One of 13 statues that were placed around Rochester in 2018, the 200th anniversary of Douglass’ birth, the monument was found next to a river gorge, about 50 feet from its pedestal, said the police. The base and a finger were damaged.
Carvin Eison, who worked on the project that brought the statues to the city, told Democrat & Chronicle: “It is particularly painful that this happened at that time … It is really sad because here in Rochester, the statue of Frédéric Douglass has always been a face of good. ”
The statue will be replaced, he said.
Since the murder of George Floyd, an African-American man in Minneapolis on May 25, sparked nationwide protests against police brutality and structural racism, statues of Confederate leaders and others with Outdated opinions on race have been targeted for protest, vandalism and dismissal.
Donald Trump has placed himself at the head of a counter-movement, defending the Confederate heritage and, during the weekend of July 4, calling for the creation of his own sculpture park, or “National Garden of American Heroes ”, in defiance of the so-called“ far left fascism ”.
Although the perpetrators of the Rochester kidnapping remain unknown, in a Monday morning tweet, Trump said he was showing “these anarchists have no limits!” “And linked to an article from the far right Breitbart News.
Speaking to WROC, Eison asked, “Is this a type of retaliation for the national fever on the Confederate monuments right now?” Very disappointing, it’s more than disappointing. ”
In 2018, two students were arrested for vandalizing another Douglass statue in the city.
Douglass’ views of these monuments were developed in Washington DC, where a statue of Abraham Lincoln and a former slave was the subject of calls for removal.
In a letter from 1876 recently discovered by a historian, Douglas writes: “The negro here, although he rises, is still on his knees and naked. What I want to see before I die is a monument representing the Negro, not lying on his knees like an animal on all fours, but standing on his feet like a man. ”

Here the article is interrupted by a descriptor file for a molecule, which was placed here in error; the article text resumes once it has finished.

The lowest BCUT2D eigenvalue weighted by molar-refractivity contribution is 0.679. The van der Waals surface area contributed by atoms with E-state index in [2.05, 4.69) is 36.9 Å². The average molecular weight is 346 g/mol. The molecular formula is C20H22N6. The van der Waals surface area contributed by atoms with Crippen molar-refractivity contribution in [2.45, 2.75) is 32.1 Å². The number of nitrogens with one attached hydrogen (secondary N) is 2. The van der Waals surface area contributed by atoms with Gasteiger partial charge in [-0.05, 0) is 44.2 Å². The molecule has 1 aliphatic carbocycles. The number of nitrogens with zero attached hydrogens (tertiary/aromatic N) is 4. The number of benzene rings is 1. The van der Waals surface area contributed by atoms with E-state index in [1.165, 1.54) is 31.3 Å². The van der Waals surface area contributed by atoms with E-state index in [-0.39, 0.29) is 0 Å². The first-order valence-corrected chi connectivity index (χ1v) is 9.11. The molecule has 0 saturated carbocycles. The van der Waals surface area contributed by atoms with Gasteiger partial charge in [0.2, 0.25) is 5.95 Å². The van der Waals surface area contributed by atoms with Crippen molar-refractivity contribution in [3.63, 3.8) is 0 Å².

He also says that the statue of Lincoln is “admirable” and adds: “The simple act of breaking the chains of the negro was the act of Abraham Lincoln and is magnificently expressed in this monument. ”
Douglass escaped from slavery in Maryland in 1838 and eventually made Rochester his home, although he also lived in Washington. He died in 1895 and is buried in Mount Hope Cemetery, Rochester.
He delivered his speech of July 4 and slavery on July 5, 1852, two years after the passing of the fugitive slave law and as the nation slipped into disunity and, in 1861, civil war.
Douglass was a fierce activist who in 1855, in another Rochester speech, said, “I would unite with anyone to do good and with no one to do evil.”
But his speech of 1852 was a powerful rebuke of the white American majority, celebrating the 76th anniversary of the independence of Great Britain.
Douglass salutes the revolutionary spirit, stating that “the reformer’s eye encounters flashes of anger, predicting disastrous times”.
He adds: “Line up good, evil, the weak against the strong, and the oppressed against the oppressor!” Therein lies the merit, and the one that, of all the others, seems out of date these days. “But he goes on to say to his white audience, “The blessings you are enjoying today are not shared. The rich heritage of justice, freedom, prosperity and independence bequeathed by your fathers is shared by you, not by me. The sunlight that brought you life and healing brought me stripes and death.
“This fourth of July is yours, do not mien. your can rejoice, is must cry. Dragging a man in chains through the great temple of liberty, lit up, and calling him to join you in joyful hymns was inhuman mockery and sacrilegious irony. ”
For a slave, says Douglass, the annual celebration of America’s independence is “a day which reveals to him, more than any other day of the year, the blatant injustice and the cruelty of which he is the constant victim. “